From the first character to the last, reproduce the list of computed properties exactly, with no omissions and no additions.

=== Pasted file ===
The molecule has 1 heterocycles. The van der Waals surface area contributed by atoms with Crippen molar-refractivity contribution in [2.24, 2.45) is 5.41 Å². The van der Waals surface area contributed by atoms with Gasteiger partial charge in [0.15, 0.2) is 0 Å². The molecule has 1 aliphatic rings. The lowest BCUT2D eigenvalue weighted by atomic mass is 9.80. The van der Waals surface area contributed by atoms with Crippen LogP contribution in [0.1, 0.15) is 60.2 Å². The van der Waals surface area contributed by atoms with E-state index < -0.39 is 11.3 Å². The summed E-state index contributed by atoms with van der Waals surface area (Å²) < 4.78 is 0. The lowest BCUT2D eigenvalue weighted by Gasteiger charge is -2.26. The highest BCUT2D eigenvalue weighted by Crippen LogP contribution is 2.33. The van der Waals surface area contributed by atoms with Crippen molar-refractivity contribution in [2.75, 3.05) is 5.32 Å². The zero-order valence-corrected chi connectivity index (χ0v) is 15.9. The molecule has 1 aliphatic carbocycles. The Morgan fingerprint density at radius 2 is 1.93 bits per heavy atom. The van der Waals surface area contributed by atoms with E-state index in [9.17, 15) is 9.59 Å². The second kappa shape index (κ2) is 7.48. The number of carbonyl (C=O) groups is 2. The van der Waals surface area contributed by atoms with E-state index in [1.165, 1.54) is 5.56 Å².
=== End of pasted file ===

The molecule has 1 heterocycles. The van der Waals surface area contributed by atoms with Crippen molar-refractivity contribution in [2.24, 2.45) is 5.41 Å². The van der Waals surface area contributed by atoms with Gasteiger partial charge in [0.15, 0.2) is 0 Å². The molecule has 1 aliphatic rings. The lowest BCUT2D eigenvalue weighted by atomic mass is 9.80. The van der Waals surface area contributed by atoms with Crippen LogP contribution in [0.1, 0.15) is 60.2 Å². The van der Waals surface area contributed by atoms with E-state index < -0.39 is 11.3 Å². The summed E-state index contributed by atoms with van der Waals surface area (Å²) < 4.78 is 0. The lowest BCUT2D eigenvalue weighted by Gasteiger charge is -2.26. The highest BCUT2D eigenvalue weighted by Crippen LogP contribution is 2.33. The van der Waals surface area contributed by atoms with Crippen molar-refractivity contribution in [2.75, 3.05) is 5.32 Å². The zero-order valence-corrected chi connectivity index (χ0v) is 15.9. The molecule has 1 aliphatic carbocycles. The Morgan fingerprint density at radius 2 is 1.93 bits per heavy atom. The van der Waals surface area contributed by atoms with E-state index in [9.17, 15) is 9.59 Å². The second kappa shape index (κ2) is 7.48. The number of carbonyl (C=O) groups is 2. The van der Waals surface area contributed by atoms with E-state index in [1.165, 1.54) is 5.56 Å².